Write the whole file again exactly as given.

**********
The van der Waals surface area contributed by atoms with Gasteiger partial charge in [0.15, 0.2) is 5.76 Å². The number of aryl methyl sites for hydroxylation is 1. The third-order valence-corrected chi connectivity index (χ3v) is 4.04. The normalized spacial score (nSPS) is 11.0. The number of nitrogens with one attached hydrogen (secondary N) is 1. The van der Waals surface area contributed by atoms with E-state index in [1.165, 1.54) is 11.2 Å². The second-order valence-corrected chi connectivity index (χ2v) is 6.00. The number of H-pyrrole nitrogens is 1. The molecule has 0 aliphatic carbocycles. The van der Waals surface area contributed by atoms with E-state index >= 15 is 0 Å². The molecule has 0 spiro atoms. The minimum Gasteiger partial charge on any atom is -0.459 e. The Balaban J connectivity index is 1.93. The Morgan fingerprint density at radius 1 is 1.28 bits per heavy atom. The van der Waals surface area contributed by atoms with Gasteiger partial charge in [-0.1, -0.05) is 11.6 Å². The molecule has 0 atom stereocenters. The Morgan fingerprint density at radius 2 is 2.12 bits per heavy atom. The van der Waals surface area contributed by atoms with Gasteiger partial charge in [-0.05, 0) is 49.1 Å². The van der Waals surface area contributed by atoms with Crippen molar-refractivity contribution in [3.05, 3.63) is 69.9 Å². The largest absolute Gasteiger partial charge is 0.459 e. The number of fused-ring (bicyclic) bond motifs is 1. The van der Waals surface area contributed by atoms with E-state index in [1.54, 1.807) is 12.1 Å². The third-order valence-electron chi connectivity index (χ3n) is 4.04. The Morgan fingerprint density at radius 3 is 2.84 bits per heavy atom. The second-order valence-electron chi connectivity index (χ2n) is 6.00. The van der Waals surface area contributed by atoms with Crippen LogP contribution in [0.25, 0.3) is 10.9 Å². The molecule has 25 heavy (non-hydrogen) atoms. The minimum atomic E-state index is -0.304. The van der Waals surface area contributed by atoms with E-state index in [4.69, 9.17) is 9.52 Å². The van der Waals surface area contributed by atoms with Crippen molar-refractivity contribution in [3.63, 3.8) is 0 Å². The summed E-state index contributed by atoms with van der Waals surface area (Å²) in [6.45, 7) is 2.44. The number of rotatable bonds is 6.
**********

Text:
The van der Waals surface area contributed by atoms with Gasteiger partial charge in [0.15, 0.2) is 5.76 Å². The number of aryl methyl sites for hydroxylation is 1. The third-order valence-corrected chi connectivity index (χ3v) is 4.04. The normalized spacial score (nSPS) is 11.0. The number of nitrogens with one attached hydrogen (secondary N) is 1. The van der Waals surface area contributed by atoms with E-state index in [1.165, 1.54) is 11.2 Å². The second-order valence-corrected chi connectivity index (χ2v) is 6.00. The number of H-pyrrole nitrogens is 1. The molecule has 0 aliphatic carbocycles. The van der Waals surface area contributed by atoms with E-state index >= 15 is 0 Å². The molecule has 0 spiro atoms. The minimum Gasteiger partial charge on any atom is -0.459 e. The Balaban J connectivity index is 1.93. The Morgan fingerprint density at radius 1 is 1.28 bits per heavy atom. The van der Waals surface area contributed by atoms with Gasteiger partial charge in [-0.1, -0.05) is 11.6 Å². The molecule has 0 atom stereocenters. The Morgan fingerprint density at radius 2 is 2.12 bits per heavy atom. The van der Waals surface area contributed by atoms with Gasteiger partial charge in [-0.05, 0) is 49.1 Å². The van der Waals surface area contributed by atoms with Crippen molar-refractivity contribution in [3.05, 3.63) is 69.9 Å². The largest absolute Gasteiger partial charge is 0.459 e. The number of fused-ring (bicyclic) bond motifs is 1. The van der Waals surface area contributed by atoms with E-state index in [1.54, 1.807) is 12.1 Å². The third-order valence-electron chi connectivity index (χ3n) is 4.04. The Morgan fingerprint density at radius 3 is 2.84 bits per heavy atom. The second-order valence-electron chi connectivity index (χ2n) is 6.00. The van der Waals surface area contributed by atoms with Crippen LogP contribution in [0.25, 0.3) is 10.9 Å². The molecule has 25 heavy (non-hydrogen) atoms. The minimum atomic E-state index is -0.304. The van der Waals surface area contributed by atoms with E-state index in [4.69, 9.17) is 9.52 Å². The van der Waals surface area contributed by atoms with Crippen molar-refractivity contribution in [3.63, 3.8) is 0 Å². The summed E-state index contributed by atoms with van der Waals surface area (Å²) in [6.45, 7) is 2.44. The number of rotatable bonds is 6.